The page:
THE EARLY EVENING REPORT stopped me cold: two men with guns and masks were in the public washroom at a shopping mall my company managed in Anchorage, Alaska. It was Halloween. Hundreds of children and their parents — most wearing costumes — were weaving their way through the mall's 90 stores collecting candy.

The situation demanded immediate action, but the choices were difficult. An immediate evacuation would send a large, and possibly panicky, crowd into the dark, cold and snow. Waiting could put people in danger.

On that cold October night in 1983, the actions we took included calling the police, alerting the mall's jewelry stores and placing guards at all exits. The jewelry stores were the only retailers to close that night.

As for the little ghosts and goblins, their happy shouts of “trick-or-treat!” were not interrupted during a quiet and fruitless search for the gunmen. Were they for real, or simply trick-or-treaters? It's likely we'll never know. But we continue to be prepared for another emergency. Are you?

Get Everyone Involved

Responding to emergencies requires a highly coordinated plan. Such work is a full-time job for the police, fire department, FBI and medical and military personnel. Most of us who manage real estate don't have the training of these professionals. Over the years, I've worked with federal, state and local authorities to learn how best to prepare for disaster, either natural or man-made.

Is it possible to protect yourself fully against disaster? No. But there are strategies to incorporate into an emergency response plan that will help safeguard your commercial tenants, residents and property. Building owners and operators must consider and plan for fire, explosions, floods, high winds, bomb threats, bombings, civil disturbances, hostage situations, chemical and biological terrorism, and nuclear or radiological terrorism.

Each of these threats requires careful planning. It's a good idea to meet with police and firefighters to review procedures before they are needed, particularly in major metropolitan areas with a high concentration of people and high-profile targets.

The success of a building's emergency procedures depends largely on the cooperation of the property's tenants. Their attitudes toward emergency response and preparedness, and their willingness to cooperate during a disaster, can make the difference between a successful program and a catastrophe.

Important Considerations

Since Sept. 11, commercial tenants have been quick to cooperate with management regarding emergency drills. But with the passage of time, some tenants are likely to revert to viewing the drills as a time-consuming inconvenience. It's the manager's responsibility to convince them otherwise.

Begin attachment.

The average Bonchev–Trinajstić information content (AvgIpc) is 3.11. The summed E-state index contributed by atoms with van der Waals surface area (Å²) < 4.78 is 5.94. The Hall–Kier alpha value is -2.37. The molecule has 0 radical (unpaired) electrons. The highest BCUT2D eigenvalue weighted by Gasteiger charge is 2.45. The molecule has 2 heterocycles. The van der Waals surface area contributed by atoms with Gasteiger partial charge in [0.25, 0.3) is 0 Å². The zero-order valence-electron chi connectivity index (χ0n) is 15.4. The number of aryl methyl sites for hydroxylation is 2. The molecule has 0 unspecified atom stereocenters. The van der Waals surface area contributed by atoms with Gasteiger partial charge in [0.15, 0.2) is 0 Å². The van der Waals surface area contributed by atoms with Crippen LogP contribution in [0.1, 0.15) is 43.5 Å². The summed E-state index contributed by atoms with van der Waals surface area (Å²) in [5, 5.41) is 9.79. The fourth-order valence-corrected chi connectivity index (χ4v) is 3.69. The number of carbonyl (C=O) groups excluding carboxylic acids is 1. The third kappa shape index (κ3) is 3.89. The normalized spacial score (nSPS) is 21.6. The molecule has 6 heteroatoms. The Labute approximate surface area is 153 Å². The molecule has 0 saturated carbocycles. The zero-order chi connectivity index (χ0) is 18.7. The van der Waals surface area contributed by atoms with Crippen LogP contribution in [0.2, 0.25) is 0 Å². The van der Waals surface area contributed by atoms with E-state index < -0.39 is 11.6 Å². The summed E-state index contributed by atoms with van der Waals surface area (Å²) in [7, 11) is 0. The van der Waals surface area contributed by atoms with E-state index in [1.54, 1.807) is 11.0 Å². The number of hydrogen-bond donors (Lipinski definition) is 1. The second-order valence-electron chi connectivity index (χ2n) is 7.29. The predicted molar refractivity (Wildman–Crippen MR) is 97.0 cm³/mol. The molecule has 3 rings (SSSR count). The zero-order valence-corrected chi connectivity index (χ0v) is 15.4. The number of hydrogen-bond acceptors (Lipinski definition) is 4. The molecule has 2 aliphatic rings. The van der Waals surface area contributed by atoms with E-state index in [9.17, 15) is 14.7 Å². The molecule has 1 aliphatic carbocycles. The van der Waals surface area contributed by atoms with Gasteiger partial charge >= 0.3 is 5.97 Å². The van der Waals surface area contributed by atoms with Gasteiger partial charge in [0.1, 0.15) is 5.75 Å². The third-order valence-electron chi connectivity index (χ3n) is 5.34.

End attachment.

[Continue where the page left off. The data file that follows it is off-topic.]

There are five critical components to any emergency preparedness plan.

  1. Know Local Laws and Building Codes — Many municipalities have adopted new emergency and evacuation procedures. Just as important, managers must determine requirements for reporting such emergencies.

  2. Maintain Accurate Records — Include current blueprints and incorporate “as built” drawings that show the locations of mechanical equipment, utility and water shutoffs, power mains, elevators, stairwells, roof access, emergency generators and communication equipment.

  3. Stock Emergency Equipment — Stock equipment as it applies to your property's specific needs and maintain enough supplies. A group of people may share a flashlight, but not boots or safety belts.

  4. Set up an Emergency Operations Center — Designate an area for decision makers to gather during an emergency. Ideally, this area should be equipped with communications equipment and reference materials such as floor plans, tenant lists and evacuation plans.

  5. Install an Emergency Management Team — This team will assume command in the event of a disaster and is equipped to restore normal operations as soon as possible. Provide team members with CPR training.



We hope we never have to endure another tragedy like Sept. 11, but in a world fraught with risk, we must plan for the worst and hope for the best.

Richard Muhlebach is a senior managing director with Kennedy Wilson Properties in Bellevue, Wash.